There is much myth, misinformation, and mistrust around pesticides and organic teas all over the world. We want to demystify this for you and share a transparent overview of pesticide usage in Chinese tea, current general regulations in the international tea trade, and the myth around whether one can taste pesticides in tea.
The concept of Organic Certification for Chinese tea also has some misconceptions when we're talking about historic terroir and protected tea regions. Having an Organic Certification doesn't automatically mean that tea is better than conventionally produced tea. The concept of Certifying for organic practices is relatively new to heritage farmers. While there is increasing awareness about this concept, overall there aren’t many incentives for them to get officially certified. The connoisseurs who focus on teas from top terroir are used to using taste as a benchmark. Excessive and in some cases any usage of pesticides or fertilizer will affect the taste of the tea, and that alone keeps the farmers in these regions at a very high level of accountability. The farther away from the top terroir quality you go, the more necessary having an Organic Certification would be to a farmer to prove the quality and safety of the tea.
We must establish the difference between top terroir heritage tea regions and large-scale commodity product farming to start this conversation. The practices and care taken at each level vary widely, with heritage tea regions taking a far more holistic approach to agriculture than plantations.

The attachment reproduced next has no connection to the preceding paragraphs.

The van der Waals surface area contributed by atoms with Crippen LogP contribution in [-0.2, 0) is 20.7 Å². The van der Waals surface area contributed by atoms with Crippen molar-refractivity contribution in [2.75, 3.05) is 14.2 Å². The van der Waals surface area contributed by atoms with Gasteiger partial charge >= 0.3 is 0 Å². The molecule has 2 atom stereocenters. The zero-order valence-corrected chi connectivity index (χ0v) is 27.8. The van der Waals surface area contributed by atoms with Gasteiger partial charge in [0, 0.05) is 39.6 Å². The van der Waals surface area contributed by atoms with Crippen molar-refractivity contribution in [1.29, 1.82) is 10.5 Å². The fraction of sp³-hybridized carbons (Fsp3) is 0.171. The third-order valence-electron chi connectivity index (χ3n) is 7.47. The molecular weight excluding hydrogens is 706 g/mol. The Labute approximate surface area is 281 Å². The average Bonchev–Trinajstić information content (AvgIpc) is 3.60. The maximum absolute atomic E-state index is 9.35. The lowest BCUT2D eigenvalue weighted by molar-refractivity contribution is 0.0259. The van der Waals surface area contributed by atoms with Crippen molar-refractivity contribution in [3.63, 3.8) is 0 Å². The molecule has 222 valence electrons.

We work exclusively with heritage tea farmers from the most prestigious top terroir in China at Tea Drunk. They do not use anything synthetic in their processing because they will negatively affect the environment, the tea itself, and the livelihood of the farm families who live in the region. The use of chemicals is regionally forbidden in these top terroir regions because of the land protections and history. There are forestry policies set by the local government that ban the use of chemicals across the board, not just for tea. So, there are no synthetic pesticides used on the tea, and there are none anywhere nearby.
Most top terroir tea regions in China do not use any fertilizer because it could compromise the tea taste. If they do, and it is rare, they will use a natural version, such as plant cuttings or crushed tea seed shells. Excessive fertilizer use degrades the complexity of the final tea product. This compromise on the taste alone is a great discouragement for heritage tea farmers to use fertilizer. The most dangerous chemicals are found in herbicides, and those are definitely not used in top terroir. Below we break down some of the factors and practices involved in pesticides, organic growing, and regulations.